ECF No. 120. On May 15, 2014, Samsung filed a motion
to stay based on Apple’s CBM petitions, explaining that, if
the court were to grant its motion, it “would stipulate to
be bound to the same extent as Apple is under
§ 18(a)(1)(D) of the America Invents Act.” Defendants’
Motion to Stay Litigation, SmartFlash LLC v. Samsung
Elecs., Co., No. 6:13-cv-448 at 3 n.4 (E.D. Tex. May 15,
2014), ECF No. 149. Because the PTAB had not yet
decided whether to grant these petitions, the district court
denied both motions without prejudice to refiling if any of
the petitions were granted. S

Of history of the AIA:

Congress enacted the AIA, in part, to address concerns
about business method patents. With this Court’s
decision in State Street Bank & Trust Co. v. Signature
Financial Group, Inc., 149 F.3d 1368 (Fed. Cir. 1998), the
test for patent eligibility greatly expanded until the
Supreme Court’s decision in Bilski v. Kappos, 561 U.S.
593 (2010), which significantly curtailed the patentability
of business methods. As a result of “[t]his judicial expansion
and subsequent judicial retraction of U.S. patentability
standards . . . a large number of business-method
patents” issued that may not be valid. 157 Cong. Rec.
S1379 (daily ed. Mar. 8, 2011) (statement of Sen. Kyl).
Through the enactment of Section 18 of the AIA, Congress
sought to clarify this confusion by providing “a relatively
inexpensive administrative alternative to litigation for
addressing disputes concerning the validity of [CBM]
patents.” 157 Cong. Rec. S1379 (daily ed. Mar. 8, 2011)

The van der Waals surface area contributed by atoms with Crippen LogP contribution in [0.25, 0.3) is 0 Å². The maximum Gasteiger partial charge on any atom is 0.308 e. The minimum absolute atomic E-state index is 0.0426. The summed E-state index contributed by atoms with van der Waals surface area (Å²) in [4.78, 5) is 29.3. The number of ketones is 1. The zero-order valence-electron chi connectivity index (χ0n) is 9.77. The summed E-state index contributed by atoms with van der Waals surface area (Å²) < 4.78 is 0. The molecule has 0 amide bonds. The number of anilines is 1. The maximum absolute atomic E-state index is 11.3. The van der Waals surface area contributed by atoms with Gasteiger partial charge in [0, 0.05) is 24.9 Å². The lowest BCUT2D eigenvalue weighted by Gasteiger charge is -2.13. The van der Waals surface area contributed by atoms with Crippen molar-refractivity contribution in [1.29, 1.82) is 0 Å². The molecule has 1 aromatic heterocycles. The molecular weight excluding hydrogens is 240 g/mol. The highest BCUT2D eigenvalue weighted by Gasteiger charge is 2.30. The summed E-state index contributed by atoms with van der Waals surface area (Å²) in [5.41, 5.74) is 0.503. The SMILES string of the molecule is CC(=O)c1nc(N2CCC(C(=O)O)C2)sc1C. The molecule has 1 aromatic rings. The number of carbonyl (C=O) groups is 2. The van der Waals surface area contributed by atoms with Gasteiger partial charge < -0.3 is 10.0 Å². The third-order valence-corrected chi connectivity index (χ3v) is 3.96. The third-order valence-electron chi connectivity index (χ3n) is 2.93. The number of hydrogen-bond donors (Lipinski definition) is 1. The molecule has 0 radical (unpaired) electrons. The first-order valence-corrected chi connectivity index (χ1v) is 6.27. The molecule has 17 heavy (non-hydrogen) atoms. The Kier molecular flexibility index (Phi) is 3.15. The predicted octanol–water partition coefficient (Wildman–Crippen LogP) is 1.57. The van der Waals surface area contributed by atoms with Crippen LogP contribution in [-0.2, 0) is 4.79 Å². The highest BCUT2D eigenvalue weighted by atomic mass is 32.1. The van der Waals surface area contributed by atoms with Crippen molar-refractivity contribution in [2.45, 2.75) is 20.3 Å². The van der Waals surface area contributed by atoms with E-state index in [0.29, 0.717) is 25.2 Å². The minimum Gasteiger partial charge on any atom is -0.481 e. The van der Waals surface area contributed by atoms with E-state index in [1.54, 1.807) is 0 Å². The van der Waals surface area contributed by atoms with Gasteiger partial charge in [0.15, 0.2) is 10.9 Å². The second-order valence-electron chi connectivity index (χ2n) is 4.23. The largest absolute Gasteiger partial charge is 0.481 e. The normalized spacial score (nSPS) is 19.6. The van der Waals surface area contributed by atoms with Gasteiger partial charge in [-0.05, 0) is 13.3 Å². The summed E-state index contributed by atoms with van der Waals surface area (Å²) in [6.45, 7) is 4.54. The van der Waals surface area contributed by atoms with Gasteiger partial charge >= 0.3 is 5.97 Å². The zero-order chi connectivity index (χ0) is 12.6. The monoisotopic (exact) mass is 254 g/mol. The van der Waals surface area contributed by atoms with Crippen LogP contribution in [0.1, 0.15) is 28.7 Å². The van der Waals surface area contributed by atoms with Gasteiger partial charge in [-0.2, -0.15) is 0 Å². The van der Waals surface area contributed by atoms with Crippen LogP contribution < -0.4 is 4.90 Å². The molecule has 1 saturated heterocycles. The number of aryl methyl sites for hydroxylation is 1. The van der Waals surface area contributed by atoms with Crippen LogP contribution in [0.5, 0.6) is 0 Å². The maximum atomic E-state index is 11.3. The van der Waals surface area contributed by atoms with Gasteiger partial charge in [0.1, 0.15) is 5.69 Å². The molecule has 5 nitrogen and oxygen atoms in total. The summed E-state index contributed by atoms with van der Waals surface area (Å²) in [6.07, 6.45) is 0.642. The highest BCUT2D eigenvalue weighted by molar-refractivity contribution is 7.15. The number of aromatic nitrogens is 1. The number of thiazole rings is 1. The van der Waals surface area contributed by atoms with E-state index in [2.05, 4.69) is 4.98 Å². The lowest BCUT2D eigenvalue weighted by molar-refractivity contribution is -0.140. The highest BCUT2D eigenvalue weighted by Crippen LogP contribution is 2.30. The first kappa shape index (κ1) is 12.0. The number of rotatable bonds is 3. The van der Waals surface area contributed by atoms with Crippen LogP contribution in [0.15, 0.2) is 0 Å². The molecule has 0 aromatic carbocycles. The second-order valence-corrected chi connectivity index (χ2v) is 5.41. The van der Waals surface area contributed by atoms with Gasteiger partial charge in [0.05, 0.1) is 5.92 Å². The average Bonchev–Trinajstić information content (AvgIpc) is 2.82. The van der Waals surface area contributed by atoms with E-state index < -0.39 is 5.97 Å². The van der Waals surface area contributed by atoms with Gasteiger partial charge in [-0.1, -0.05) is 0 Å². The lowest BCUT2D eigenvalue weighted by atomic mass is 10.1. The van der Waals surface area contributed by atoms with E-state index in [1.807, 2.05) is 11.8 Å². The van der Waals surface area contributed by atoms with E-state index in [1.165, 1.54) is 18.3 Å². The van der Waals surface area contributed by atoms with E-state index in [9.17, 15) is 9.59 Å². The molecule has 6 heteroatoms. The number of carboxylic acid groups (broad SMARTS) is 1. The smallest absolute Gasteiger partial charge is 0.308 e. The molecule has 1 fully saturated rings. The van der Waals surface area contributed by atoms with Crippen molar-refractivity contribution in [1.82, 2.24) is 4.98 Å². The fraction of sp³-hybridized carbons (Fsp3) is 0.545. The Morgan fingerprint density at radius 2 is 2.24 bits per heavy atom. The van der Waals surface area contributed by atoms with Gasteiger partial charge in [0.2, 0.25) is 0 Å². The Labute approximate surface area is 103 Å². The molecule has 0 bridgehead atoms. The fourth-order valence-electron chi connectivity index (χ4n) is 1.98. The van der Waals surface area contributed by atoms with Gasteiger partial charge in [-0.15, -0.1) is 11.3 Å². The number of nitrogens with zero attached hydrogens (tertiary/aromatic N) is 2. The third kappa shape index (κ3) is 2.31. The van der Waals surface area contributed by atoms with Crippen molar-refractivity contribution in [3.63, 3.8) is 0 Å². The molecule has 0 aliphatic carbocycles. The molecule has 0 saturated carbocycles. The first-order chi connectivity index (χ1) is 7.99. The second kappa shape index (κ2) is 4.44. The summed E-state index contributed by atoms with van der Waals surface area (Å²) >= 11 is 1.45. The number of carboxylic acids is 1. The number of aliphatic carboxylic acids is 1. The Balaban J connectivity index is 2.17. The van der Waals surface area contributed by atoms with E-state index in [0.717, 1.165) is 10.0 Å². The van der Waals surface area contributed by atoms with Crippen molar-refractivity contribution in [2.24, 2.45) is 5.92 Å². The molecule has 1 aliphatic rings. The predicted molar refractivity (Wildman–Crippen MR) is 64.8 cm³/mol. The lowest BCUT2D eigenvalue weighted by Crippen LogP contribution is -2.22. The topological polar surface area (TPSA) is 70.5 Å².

(statement of Sen. Kyl); see also 157 Cong. Rec. S1364
(daily ed. Mar. 8, 2011) (statement of Sen. Schumer)
(noting that the fundamental purpose of the CBM review
process is “to provide a cost-efficient alternative to litigation”).

But in order to realize Congress’s intent to establish
an alternative to district court litigation for CBM issues,
parties must file CBM petitions in a manner that facilitates
this goal. We recognize that there is no statutory
deadline to file a CBM petition, unlike other post-grant
proceedings, but we nevertheless conclude the timing of
the petitions in this case created a tactical advantage for
Apple. See VirtualAgility, Inc., 759 F.3d 1319–20 (considering
the timing of a CBM petition to assess whether a
party sought to gain a tactical advantage or had a “dilatory
motive”). By waiting to submit its petitions until
almost the eve of trial and well after it filed its motion for
summary judgment on the § 101 issue, Apple was able to
first pursue its § 101 defense at the district court and
then at the PTAB.

Footnote 3 of the CAFC decision observes:

Although delay in filing a CBM petition is not one
of the express factors listed in § 18(b)(1), it is not improper
for the trial court to have considered traditional equitable
factors, such as unclean hands, in its analysis.

And the CAFC noted:

Specifically, because Apple